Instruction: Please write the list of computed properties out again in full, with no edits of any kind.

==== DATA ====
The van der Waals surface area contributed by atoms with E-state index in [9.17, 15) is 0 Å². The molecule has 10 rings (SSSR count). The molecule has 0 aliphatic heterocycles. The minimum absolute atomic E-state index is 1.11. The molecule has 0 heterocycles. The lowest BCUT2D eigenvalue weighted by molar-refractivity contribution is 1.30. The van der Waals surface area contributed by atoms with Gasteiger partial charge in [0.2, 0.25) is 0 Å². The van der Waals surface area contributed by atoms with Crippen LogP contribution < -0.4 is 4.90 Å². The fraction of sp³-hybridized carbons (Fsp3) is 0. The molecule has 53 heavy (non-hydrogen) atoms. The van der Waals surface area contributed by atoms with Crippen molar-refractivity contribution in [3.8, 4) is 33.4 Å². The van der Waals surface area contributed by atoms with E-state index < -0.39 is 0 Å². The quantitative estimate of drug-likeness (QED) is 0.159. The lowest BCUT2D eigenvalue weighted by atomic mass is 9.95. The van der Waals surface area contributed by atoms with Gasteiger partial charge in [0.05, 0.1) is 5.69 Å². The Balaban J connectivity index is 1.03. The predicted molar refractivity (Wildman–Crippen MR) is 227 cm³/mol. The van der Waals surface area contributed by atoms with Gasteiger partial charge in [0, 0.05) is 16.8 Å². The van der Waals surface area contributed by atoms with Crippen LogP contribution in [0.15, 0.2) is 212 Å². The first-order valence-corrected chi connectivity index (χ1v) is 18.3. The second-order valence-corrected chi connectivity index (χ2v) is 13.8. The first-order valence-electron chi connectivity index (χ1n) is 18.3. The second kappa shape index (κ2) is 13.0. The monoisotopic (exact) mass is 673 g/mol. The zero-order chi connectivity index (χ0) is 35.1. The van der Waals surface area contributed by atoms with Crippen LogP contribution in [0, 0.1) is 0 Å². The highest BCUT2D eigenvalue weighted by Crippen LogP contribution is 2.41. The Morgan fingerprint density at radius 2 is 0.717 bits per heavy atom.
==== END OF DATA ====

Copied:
The van der Waals surface area contributed by atoms with E-state index in [9.17, 15) is 0 Å². The molecule has 10 rings (SSSR count). The molecule has 0 aliphatic heterocycles. The minimum absolute atomic E-state index is 1.11. The molecule has 0 heterocycles. The lowest BCUT2D eigenvalue weighted by molar-refractivity contribution is 1.30. The van der Waals surface area contributed by atoms with Gasteiger partial charge in [0.2, 0.25) is 0 Å². The van der Waals surface area contributed by atoms with Crippen LogP contribution < -0.4 is 4.90 Å². The fraction of sp³-hybridized carbons (Fsp3) is 0. The molecule has 53 heavy (non-hydrogen) atoms. The van der Waals surface area contributed by atoms with Crippen molar-refractivity contribution in [3.8, 4) is 33.4 Å². The van der Waals surface area contributed by atoms with E-state index < -0.39 is 0 Å². The quantitative estimate of drug-likeness (QED) is 0.159. The lowest BCUT2D eigenvalue weighted by atomic mass is 9.95. The van der Waals surface area contributed by atoms with Gasteiger partial charge in [0.05, 0.1) is 5.69 Å². The Balaban J connectivity index is 1.03. The predicted molar refractivity (Wildman–Crippen MR) is 227 cm³/mol. The van der Waals surface area contributed by atoms with Gasteiger partial charge in [0, 0.05) is 16.8 Å². The van der Waals surface area contributed by atoms with Crippen LogP contribution in [0.15, 0.2) is 212 Å². The first-order valence-corrected chi connectivity index (χ1v) is 18.3. The second-order valence-corrected chi connectivity index (χ2v) is 13.8. The first-order valence-electron chi connectivity index (χ1n) is 18.3. The second kappa shape index (κ2) is 13.0. The monoisotopic (exact) mass is 673 g/mol. The zero-order chi connectivity index (χ0) is 35.1. The van der Waals surface area contributed by atoms with Crippen LogP contribution in [0, 0.1) is 0 Å². The highest BCUT2D eigenvalue weighted by Crippen LogP contribution is 2.41. The Morgan fingerprint density at radius 2 is 0.717 bits per heavy atom.